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Summary: These are times that try our souls. When the secular parts of our world collapse under the weight of theft, fraud, lying and disrespect, violence solves nothing, and brings only more violence.

Baptism of the Lord Jesus 2021

Reading St. Mark’s account of the baptism of Jesus, which is the shortest of the three Gospel accounts, I am struck by the language used just before the Father’s voice is heard from heaven. We heard that Jesus “saw the heavens being torn open and the Spirit, like a dove, descending upon him.” And then the Father calls Jesus His beloved son in whom He is well pleased. The first-century Church, born in Palestine, quickly became a Greek-speaking and world-wide community of believers. Their Bible was the Old Testament, and it was the Greek translation of the Hebrew originals. The Greek root used here for the opening up of the clouds is “schizo,” which literally means to split, tear, or rip. That implies a kind of violent separation, and yet the divine gift descending on Jesus is not by lightening or a destroying fire, but the Holy Spirit in the form of a dove. The dove is just the opposite of violent. To Noah it meant the calm after the storm, the peace after the violence of the Great Flood. Something different is going on here, and we need to contemplate God’s word to see what He wants of us.

Mark’s Gospel, we read recently in our bulletin, was written in a time of Roman persecution, probably for the community of Christians in Rome. Those ancestors in faith were used to hiding from Nero’s thugs, who blamed them for the great fire that Nero probably set himself. Just thirty or so years after the ascension of Jesus to the Father, they were looking forward to Christ’s return in glory, to take them to be with Him forever. Like the Jews earlier in that century, they wanted the Messiah to come and smite the Roman oppressors and establish again David’s kingdom over the whole world. They surely prayed in Isaiah’s words: “Oh, that you would rend the heavens and come down, that the mountains would tremble before you!”

That’s the natural human reaction when wickedness prevails, when the boot is on the neck of those who long for justice. We just want God to execute vengeance on the evildoers and vindicate the just. But God tells us right here in the first reading: “let the wicked forsake his way, and the unrighteous man his thoughts; let him return to the LORD, that he may have mercy on him, and to our God, for he will abundantly pardon. For my thoughts are not your thoughts, neither are your ways my ways, says the LORD.” The problem of the world–then and now–transcends politics. The problem is interior, inside every human. It is the hardness of our hearts that produces a culture of selfishness, whether in the Roman empire or the American republic. It cannot be cured from outside, by new laws and force and violence. That may give a short truce, but without widespread conversion, the evil in hard hearts will just burst out later more ferociously. No, Jesus knew and we too must admit that only metanoia of heart and acceptance of Christ’s law of love can truly build a just society. Conversion changed Rome in the first millennium, and that’s what will conquer evil in our time.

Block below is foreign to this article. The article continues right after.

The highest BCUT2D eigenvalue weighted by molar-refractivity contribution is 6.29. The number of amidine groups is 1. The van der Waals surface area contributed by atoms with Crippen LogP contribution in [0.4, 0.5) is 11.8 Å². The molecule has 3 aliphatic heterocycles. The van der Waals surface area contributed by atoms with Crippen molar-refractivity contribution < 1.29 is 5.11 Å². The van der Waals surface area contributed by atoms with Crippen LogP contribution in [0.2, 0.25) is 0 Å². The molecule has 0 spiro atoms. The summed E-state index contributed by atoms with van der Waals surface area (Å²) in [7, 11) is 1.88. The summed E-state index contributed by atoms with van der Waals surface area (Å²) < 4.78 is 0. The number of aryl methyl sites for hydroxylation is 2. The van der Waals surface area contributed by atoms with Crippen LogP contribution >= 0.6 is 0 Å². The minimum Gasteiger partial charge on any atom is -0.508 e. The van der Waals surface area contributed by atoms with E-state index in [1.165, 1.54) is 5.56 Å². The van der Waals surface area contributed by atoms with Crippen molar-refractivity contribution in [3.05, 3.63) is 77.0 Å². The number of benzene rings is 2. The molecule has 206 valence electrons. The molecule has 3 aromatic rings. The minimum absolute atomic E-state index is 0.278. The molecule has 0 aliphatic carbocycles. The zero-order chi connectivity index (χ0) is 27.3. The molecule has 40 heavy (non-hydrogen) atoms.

So the symbols of that conquest are all centered on the Holy Family. A baby in an animal’s feed trough with Mary and Joseph nurturing and protecting Him. A humble Jewish carpenter coming like everyone else to be baptized by John, not so that He can confess sin He has never committed, but to change the whole meaning and power of baptism through love and the Holy Spirit. That same Jewish carpenter teaching His people how to be poor and meek and pure of heart and joyful in persecution. And then being beaten and whipped through the streets of Jerusalem to die the death of a slave on a Roman cross. Ah, but then to rise again as He promised and the Scriptures foretold, to fill His community with His Spirit and change human life from the inside, with sacraments, not swords, with peace, not violence.

God’s word never returns to Him empty. On the evening before Jesus died, He gathered His disciples for one last meal, a Passover meal before His own bloody Passover. He took bread and said the divine Word: “This is my Body, given for you.” And the wine in the cup, His powerful Word made into His precious Blood. The next day His Sacred Heart accepted the soldier’s lance and poured forth the Blood of Eucharist and the waters of Baptism, just after He gave over His Spirit. Those are the three witnesses: Spirit, water and blood.

These are times that try our souls. When the secular parts of our world collapse under the weight of theft, fraud, lying and disrespect, violence solves nothing, and brings only more violence. Seek the will of God, pray for your persecutors and for the conversion of evildoers, and share the Gospel whenever you can. We know what our goal, our end, will be. Let’s see how many people we can take to heaven with us. Those who know God’s will can truly “Shout and sing for joy.”

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